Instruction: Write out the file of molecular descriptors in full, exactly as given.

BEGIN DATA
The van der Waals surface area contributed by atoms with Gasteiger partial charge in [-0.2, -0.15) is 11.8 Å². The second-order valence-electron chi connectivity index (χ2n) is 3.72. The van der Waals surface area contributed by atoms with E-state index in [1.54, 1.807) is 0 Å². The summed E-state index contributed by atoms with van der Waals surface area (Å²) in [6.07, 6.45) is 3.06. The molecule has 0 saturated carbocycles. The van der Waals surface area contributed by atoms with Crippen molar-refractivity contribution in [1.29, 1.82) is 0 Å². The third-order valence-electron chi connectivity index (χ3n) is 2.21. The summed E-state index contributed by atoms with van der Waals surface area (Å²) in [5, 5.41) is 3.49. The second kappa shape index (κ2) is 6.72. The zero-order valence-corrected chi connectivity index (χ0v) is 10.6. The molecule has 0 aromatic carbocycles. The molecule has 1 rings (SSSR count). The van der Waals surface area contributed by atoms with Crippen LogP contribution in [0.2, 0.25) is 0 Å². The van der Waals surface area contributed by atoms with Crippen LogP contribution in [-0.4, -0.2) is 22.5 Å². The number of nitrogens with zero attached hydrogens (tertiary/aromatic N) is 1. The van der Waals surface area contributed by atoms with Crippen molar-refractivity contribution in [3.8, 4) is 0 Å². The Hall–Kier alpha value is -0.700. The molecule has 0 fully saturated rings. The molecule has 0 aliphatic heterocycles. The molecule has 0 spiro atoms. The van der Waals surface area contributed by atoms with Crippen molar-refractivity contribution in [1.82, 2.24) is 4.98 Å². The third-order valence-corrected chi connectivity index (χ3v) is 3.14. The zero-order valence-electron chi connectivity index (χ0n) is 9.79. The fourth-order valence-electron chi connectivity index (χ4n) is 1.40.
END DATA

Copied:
The van der Waals surface area contributed by atoms with Gasteiger partial charge in [-0.2, -0.15) is 11.8 Å². The second-order valence-electron chi connectivity index (χ2n) is 3.72. The van der Waals surface area contributed by atoms with E-state index in [1.54, 1.807) is 0 Å². The summed E-state index contributed by atoms with van der Waals surface area (Å²) in [6.07, 6.45) is 3.06. The molecule has 0 saturated carbocycles. The van der Waals surface area contributed by atoms with Crippen molar-refractivity contribution in [1.29, 1.82) is 0 Å². The third-order valence-electron chi connectivity index (χ3n) is 2.21. The summed E-state index contributed by atoms with van der Waals surface area (Å²) in [5, 5.41) is 3.49. The second kappa shape index (κ2) is 6.72. The zero-order valence-corrected chi connectivity index (χ0v) is 10.6. The molecule has 0 aromatic carbocycles. The molecule has 1 rings (SSSR count). The van der Waals surface area contributed by atoms with Crippen LogP contribution in [0.2, 0.25) is 0 Å². The van der Waals surface area contributed by atoms with Crippen LogP contribution in [-0.4, -0.2) is 22.5 Å². The number of nitrogens with zero attached hydrogens (tertiary/aromatic N) is 1. The van der Waals surface area contributed by atoms with Crippen molar-refractivity contribution in [3.8, 4) is 0 Å². The Hall–Kier alpha value is -0.700. The molecule has 0 fully saturated rings. The molecule has 0 aliphatic heterocycles. The molecule has 0 spiro atoms. The van der Waals surface area contributed by atoms with Crippen molar-refractivity contribution in [1.82, 2.24) is 4.98 Å². The third-order valence-corrected chi connectivity index (χ3v) is 3.14. The zero-order valence-electron chi connectivity index (χ0n) is 9.79. The fourth-order valence-electron chi connectivity index (χ4n) is 1.40.